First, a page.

New statistics from Nielsen show that smartphone buyers in the United States are favoring the Android platform. With that trend, Android continues to gain on Apple iOS and RIM BlackBerry in overall market share, and is on a trajectory to become the leading smartphone platform and bury the iPhone in the process.
The report from Nielsen illustrates how the array of Android smartphone options, the broader availability of Android from all four major wireless carriers, and the sheer volume of Android devices is continuing its march to dominate smartphones. The control exerted by Apple over hardware and software development, and the exclusivity agreement with AT&T hinder the success of the iPhone, and will eventually relegate it to a niche role with a loyal following similar to the bit part Mac OS X plays in the PC world.
It is interesting to see what a dominant role the top three smartphone platforms play in the market, and how closely matched they are becoming. In terms of overall smartphone market share, Nielsen shows RIM leading with 31 percent, followed by iOS with 28 percent, and Android coming in third at 19 percent. Adding those up, these three mobile platforms occupy 78 percent of the market–leaving only 22 percent for Microsoft, Palm, Nokia, and others to fight for.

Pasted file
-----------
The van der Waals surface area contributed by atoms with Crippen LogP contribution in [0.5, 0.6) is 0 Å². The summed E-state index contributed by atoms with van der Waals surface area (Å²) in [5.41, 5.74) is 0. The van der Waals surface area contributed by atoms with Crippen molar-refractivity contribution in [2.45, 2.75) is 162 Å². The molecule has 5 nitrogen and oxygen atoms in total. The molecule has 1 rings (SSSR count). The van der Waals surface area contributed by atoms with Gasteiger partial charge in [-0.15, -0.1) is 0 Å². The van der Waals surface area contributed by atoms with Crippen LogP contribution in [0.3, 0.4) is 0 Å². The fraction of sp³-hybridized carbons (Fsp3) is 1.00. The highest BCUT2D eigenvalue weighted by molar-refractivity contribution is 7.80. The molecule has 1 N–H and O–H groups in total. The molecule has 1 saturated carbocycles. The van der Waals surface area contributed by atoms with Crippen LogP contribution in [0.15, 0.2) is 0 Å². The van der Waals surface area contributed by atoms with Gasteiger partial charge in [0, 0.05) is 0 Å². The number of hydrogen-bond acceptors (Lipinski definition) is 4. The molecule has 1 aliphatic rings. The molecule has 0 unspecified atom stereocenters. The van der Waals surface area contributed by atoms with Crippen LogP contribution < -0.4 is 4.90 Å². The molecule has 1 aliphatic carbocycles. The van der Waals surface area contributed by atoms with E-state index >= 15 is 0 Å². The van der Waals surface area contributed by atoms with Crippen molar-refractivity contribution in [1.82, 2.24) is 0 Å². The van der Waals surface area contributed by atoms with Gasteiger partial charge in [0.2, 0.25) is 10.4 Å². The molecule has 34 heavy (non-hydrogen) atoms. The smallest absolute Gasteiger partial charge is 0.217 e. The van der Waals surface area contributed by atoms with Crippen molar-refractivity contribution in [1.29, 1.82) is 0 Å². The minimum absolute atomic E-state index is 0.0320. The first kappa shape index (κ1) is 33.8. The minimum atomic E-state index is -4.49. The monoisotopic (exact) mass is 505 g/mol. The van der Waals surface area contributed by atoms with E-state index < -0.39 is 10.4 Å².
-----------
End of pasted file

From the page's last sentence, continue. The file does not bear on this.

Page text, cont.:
At the risk of being perceived as an Apple iPhone apologist, I would like to see the results of the next six months–painting a more accurate reflection of how the iPhone 4 is doing against the array of Android smartphones. These results only cover one month of data from the time of the iPhone 4 launch, which means that the months prior are probably comprised of artificially low iPhone sales as users anxiously awaited the next generation model.
For that matter–while I understand that the iPhone 4 represents both a smartphone and mobile platform, I’d like to see the breakdown on the smartphone level. In other words, how does the iPhone 4–as a smartphone–compare against the sales and share occupied by any other single Android smartphone? It wouldn’t change the fact that the sheer volume of Android devices makes the platform on the whole overwhelming, but I am curious if any single Android smartphone is even in the same ballpark as the iPhone 4.
I imagine that the iPhone 4 sales are significantly higher than any single Android smartphone. How else could iOS have more market share or be anywhere near the rate of Android adoption given the diverse collection of Android smartphones available?
Aside from satisfying my own curiosity, though, that exercise has little value in the real world. The fact is that the Apple iPhone is one device from one wireless carrier (at least for now), and RIM’s BlackBerry is a stagnant and waning platform–leaving the field wide open for Android to ascend to the top and dominate the smartphone market.